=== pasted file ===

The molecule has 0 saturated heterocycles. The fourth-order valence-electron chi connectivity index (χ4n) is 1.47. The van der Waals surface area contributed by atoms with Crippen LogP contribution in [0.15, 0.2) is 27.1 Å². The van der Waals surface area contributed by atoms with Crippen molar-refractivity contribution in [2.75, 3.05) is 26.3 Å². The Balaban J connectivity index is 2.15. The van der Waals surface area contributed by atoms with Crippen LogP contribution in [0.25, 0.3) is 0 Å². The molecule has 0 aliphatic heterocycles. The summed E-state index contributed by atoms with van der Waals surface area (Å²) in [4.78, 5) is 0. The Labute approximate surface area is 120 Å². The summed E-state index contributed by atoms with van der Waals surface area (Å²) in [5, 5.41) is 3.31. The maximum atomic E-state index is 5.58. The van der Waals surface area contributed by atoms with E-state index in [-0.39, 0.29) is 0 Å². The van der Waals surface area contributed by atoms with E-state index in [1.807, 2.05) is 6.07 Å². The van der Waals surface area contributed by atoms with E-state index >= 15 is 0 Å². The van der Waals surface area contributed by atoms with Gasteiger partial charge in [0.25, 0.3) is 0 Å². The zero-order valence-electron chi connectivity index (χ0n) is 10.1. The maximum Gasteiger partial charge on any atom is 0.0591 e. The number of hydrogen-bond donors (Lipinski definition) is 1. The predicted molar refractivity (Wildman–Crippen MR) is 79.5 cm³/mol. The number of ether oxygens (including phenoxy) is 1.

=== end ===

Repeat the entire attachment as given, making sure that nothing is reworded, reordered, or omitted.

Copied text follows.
The molecule has 0 saturated heterocycles. The fourth-order valence-electron chi connectivity index (χ4n) is 1.47. The van der Waals surface area contributed by atoms with Crippen LogP contribution in [0.15, 0.2) is 27.1 Å². The van der Waals surface area contributed by atoms with Crippen molar-refractivity contribution in [2.75, 3.05) is 26.3 Å². The Balaban J connectivity index is 2.15. The van der Waals surface area contributed by atoms with Crippen LogP contribution in [0.25, 0.3) is 0 Å². The molecule has 0 aliphatic heterocycles. The summed E-state index contributed by atoms with van der Waals surface area (Å²) in [4.78, 5) is 0. The Labute approximate surface area is 120 Å². The summed E-state index contributed by atoms with van der Waals surface area (Å²) in [5, 5.41) is 3.31. The maximum atomic E-state index is 5.58. The van der Waals surface area contributed by atoms with E-state index in [-0.39, 0.29) is 0 Å². The van der Waals surface area contributed by atoms with E-state index in [1.807, 2.05) is 6.07 Å². The van der Waals surface area contributed by atoms with E-state index >= 15 is 0 Å². The van der Waals surface area contributed by atoms with Gasteiger partial charge in [0.25, 0.3) is 0 Å². The zero-order valence-electron chi connectivity index (χ0n) is 10.1. The maximum Gasteiger partial charge on any atom is 0.0591 e. The number of hydrogen-bond donors (Lipinski definition) is 1. The predicted molar refractivity (Wildman–Crippen MR) is 79.5 cm³/mol. The number of ether oxygens (including phenoxy) is 1.